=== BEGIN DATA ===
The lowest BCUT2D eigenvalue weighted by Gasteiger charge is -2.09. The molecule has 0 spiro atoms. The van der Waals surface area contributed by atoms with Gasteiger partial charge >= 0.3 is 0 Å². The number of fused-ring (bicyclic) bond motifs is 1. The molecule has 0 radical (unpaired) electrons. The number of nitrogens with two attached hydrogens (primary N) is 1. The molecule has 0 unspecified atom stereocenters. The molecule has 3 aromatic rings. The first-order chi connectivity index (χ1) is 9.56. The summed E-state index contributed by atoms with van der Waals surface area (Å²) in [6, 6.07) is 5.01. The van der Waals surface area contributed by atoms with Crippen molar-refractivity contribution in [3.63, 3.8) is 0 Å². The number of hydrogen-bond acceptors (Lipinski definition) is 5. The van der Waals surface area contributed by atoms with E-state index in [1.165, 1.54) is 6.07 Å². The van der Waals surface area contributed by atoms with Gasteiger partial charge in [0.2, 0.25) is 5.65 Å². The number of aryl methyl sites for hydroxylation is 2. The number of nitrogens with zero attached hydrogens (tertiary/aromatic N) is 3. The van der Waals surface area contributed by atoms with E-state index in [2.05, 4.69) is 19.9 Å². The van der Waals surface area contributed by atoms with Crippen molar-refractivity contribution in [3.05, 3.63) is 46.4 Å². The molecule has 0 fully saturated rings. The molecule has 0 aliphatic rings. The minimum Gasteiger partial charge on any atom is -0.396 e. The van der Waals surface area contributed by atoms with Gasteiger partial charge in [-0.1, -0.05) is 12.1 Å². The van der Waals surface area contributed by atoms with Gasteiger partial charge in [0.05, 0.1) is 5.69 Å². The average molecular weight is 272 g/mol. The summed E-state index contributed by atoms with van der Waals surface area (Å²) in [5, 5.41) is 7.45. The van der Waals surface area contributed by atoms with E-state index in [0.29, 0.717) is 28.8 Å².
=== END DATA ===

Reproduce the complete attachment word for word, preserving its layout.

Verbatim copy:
The lowest BCUT2D eigenvalue weighted by Gasteiger charge is -2.09. The molecule has 0 spiro atoms. The van der Waals surface area contributed by atoms with Gasteiger partial charge >= 0.3 is 0 Å². The number of fused-ring (bicyclic) bond motifs is 1. The molecule has 0 radical (unpaired) electrons. The number of nitrogens with two attached hydrogens (primary N) is 1. The molecule has 0 unspecified atom stereocenters. The molecule has 3 aromatic rings. The first-order chi connectivity index (χ1) is 9.56. The summed E-state index contributed by atoms with van der Waals surface area (Å²) in [6, 6.07) is 5.01. The van der Waals surface area contributed by atoms with Crippen molar-refractivity contribution in [3.63, 3.8) is 0 Å². The number of hydrogen-bond acceptors (Lipinski definition) is 5. The van der Waals surface area contributed by atoms with E-state index in [1.165, 1.54) is 6.07 Å². The van der Waals surface area contributed by atoms with Gasteiger partial charge in [0.2, 0.25) is 5.65 Å². The number of aryl methyl sites for hydroxylation is 2. The number of nitrogens with zero attached hydrogens (tertiary/aromatic N) is 3. The van der Waals surface area contributed by atoms with E-state index in [2.05, 4.69) is 19.9 Å². The van der Waals surface area contributed by atoms with Crippen molar-refractivity contribution in [3.05, 3.63) is 46.4 Å². The molecule has 0 fully saturated rings. The molecule has 0 aliphatic rings. The minimum Gasteiger partial charge on any atom is -0.396 e. The van der Waals surface area contributed by atoms with Gasteiger partial charge in [-0.1, -0.05) is 12.1 Å². The van der Waals surface area contributed by atoms with Gasteiger partial charge in [0.05, 0.1) is 5.69 Å². The average molecular weight is 272 g/mol. The summed E-state index contributed by atoms with van der Waals surface area (Å²) in [5, 5.41) is 7.45. The van der Waals surface area contributed by atoms with E-state index in [0.29, 0.717) is 28.8 Å².